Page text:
By now, most folks know that heavy-duty diesels designed to be compliant with 2007 EPA emissions regulations will be more expensive to buy and operate than current engines. But, at the annual meeting of the Technology & Maintenance Council, which included the Emissions Summit II, downstream effects were noted.
For starters, ’07 engines will need to be operated exclusively on ultra-low-sulfur diesel fuel (15 parts per million), which should become widely available in 2006. The reason is that the new engines will be equipped with particulate filters or traps (DPFs) that would quickly become plugged with combustion byproducts of the sulfur in today’s fuel.
For refiners, distributors and fleet operators, that means special fuel handling, at least initially, since contamination with standard diesel poses the risk of equipment damage.
At the distributor and fleet level, all tanks and piping will need to be purged, cleaned and segregated from those used to dispense today’s fuel.
Then there’s the issue of engine oil. According to Jim McGeehan, chairman, American Petroleum Institute Oil Classification Board, and chief engineer, ChevronTexaco Global Lubricants, a new oil is being developed for use in ’07 engines. Code named PC-10, the new oil will need to have reduced ash content, since blowby from today’s higher-ash oils can – you guessed it – plug DPFs.
But, since ash is useful as a lubricant, a balance will have to be reached between engine protection and DPF life. “We’re working on a “chemical box” for the oil,” says McGeehan, with parameters that cannot be exceeded in any direction. The design of that box should be frozen in June, and the new oil should be available in the third quarter of ’06.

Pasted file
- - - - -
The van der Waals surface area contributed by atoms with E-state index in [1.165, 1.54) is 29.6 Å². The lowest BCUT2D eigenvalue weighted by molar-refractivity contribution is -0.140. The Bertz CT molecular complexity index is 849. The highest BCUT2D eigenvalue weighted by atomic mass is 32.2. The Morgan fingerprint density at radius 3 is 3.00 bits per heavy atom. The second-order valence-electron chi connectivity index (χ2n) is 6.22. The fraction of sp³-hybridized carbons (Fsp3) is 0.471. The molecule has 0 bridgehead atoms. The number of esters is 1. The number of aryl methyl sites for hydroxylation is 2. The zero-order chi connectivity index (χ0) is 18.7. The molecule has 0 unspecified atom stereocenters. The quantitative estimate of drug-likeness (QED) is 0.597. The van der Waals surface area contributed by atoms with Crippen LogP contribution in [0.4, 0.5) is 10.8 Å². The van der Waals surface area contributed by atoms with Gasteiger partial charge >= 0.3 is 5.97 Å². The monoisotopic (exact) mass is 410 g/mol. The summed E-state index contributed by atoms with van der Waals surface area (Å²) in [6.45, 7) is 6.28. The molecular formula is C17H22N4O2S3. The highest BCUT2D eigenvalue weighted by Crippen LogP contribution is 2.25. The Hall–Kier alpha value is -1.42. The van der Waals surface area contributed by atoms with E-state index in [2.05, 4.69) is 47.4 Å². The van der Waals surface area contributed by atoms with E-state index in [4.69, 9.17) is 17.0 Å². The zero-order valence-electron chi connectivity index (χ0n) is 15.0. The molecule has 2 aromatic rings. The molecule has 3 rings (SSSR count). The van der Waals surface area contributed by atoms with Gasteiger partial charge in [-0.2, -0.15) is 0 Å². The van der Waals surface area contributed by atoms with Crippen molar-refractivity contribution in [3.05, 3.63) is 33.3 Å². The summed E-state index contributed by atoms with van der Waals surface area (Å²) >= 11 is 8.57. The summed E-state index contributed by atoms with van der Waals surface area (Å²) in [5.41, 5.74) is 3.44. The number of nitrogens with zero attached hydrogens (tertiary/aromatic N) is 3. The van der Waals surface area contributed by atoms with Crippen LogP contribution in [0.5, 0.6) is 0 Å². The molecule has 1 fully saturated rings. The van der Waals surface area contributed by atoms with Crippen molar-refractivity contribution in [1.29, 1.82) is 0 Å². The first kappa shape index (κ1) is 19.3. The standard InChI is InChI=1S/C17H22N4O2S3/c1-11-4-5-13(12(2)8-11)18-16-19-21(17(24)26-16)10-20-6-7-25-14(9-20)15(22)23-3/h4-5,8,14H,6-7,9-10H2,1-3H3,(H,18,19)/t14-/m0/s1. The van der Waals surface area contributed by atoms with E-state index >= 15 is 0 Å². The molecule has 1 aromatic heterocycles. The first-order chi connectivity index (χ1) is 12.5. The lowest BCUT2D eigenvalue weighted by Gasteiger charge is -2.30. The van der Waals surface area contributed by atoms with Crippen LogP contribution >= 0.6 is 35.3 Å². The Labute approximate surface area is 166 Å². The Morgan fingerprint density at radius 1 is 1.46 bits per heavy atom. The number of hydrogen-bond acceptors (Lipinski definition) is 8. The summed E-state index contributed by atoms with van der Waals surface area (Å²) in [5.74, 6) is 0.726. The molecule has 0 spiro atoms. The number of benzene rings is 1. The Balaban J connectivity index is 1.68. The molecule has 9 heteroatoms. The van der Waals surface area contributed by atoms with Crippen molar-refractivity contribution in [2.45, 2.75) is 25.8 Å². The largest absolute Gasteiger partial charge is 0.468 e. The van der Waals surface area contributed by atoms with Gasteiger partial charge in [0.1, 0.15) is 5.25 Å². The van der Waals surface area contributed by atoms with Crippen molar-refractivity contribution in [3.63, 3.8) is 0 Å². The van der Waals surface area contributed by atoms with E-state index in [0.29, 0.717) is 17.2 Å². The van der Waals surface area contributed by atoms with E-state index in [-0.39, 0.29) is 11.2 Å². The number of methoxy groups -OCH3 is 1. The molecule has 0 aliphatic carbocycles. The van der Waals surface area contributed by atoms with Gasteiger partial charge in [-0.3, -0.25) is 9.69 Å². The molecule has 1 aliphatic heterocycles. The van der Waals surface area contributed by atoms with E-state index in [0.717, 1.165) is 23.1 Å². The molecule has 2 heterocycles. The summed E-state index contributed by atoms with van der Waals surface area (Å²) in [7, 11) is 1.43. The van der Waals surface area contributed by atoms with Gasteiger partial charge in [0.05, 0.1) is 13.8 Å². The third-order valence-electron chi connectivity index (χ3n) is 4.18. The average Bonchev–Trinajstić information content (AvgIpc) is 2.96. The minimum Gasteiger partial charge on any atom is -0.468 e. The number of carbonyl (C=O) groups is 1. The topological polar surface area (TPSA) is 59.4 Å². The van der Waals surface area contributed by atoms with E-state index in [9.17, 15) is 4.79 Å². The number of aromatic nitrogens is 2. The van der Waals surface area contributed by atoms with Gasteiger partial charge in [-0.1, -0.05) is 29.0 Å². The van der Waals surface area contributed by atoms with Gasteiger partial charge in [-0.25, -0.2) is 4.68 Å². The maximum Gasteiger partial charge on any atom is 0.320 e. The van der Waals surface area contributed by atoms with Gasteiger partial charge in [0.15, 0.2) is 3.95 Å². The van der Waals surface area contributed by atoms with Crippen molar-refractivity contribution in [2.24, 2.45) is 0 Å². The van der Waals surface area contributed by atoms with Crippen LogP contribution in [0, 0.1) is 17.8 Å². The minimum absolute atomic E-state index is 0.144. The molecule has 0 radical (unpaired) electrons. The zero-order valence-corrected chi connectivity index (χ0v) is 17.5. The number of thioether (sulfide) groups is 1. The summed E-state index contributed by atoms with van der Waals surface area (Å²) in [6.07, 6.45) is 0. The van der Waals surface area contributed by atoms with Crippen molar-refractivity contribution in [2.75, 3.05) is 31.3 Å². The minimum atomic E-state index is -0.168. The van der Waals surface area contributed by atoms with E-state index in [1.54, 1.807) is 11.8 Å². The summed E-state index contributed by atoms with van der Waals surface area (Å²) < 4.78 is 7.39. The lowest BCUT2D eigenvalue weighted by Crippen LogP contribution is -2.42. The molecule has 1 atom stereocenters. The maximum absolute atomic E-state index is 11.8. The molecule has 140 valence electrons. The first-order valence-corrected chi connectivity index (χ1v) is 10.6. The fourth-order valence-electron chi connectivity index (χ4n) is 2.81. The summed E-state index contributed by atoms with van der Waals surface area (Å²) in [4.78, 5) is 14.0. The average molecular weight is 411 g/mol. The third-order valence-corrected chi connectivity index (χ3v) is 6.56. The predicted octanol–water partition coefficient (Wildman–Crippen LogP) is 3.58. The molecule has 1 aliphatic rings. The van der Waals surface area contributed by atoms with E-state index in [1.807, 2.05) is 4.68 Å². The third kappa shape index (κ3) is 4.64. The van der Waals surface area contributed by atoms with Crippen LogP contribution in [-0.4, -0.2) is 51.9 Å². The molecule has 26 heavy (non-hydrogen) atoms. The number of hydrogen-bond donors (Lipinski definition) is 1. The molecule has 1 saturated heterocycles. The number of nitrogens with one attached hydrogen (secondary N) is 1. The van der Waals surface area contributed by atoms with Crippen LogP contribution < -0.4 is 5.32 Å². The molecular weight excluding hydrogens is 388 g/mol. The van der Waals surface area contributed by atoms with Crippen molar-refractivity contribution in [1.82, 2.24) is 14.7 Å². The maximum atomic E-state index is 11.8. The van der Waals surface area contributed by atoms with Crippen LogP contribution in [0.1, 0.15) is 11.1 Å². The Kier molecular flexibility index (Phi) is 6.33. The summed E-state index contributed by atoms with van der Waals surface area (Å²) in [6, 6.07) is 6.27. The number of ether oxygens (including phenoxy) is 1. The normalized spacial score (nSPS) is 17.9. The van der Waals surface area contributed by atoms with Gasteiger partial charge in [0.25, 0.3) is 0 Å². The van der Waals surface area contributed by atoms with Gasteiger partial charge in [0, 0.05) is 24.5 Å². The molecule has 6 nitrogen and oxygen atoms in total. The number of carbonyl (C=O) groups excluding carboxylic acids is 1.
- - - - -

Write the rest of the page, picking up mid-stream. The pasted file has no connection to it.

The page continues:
Finally, there will be maintenance issues. Ed Eaton of Amalgamated Laboratories revealed that the testing his company has done on hotter-running, low-emission engines indicate that the anti-corrosive ingredients in coolants are degrading more quickly, and the engines require more frequent top-offs.
But the big maintenance deal is the DPF, which will need to be periodically removed, purged and reinstalled. This, according to Glen Blythe of Engelhard Corp., will need to be done about once a year, but intervals will vary by vehicle and application.
The reason is that DPFs will eventually become plugged, creating engine backpressure, which will sap power and increase fuel consumption.
The cleaning process, he says, should take about two hours, and involves “back-flushing” the units with compressed air.
Clearly, ’07 engine feasibility is a high-stakes game, and players will have to have a concrete plan. They can ill afford to let the chips fall where they may.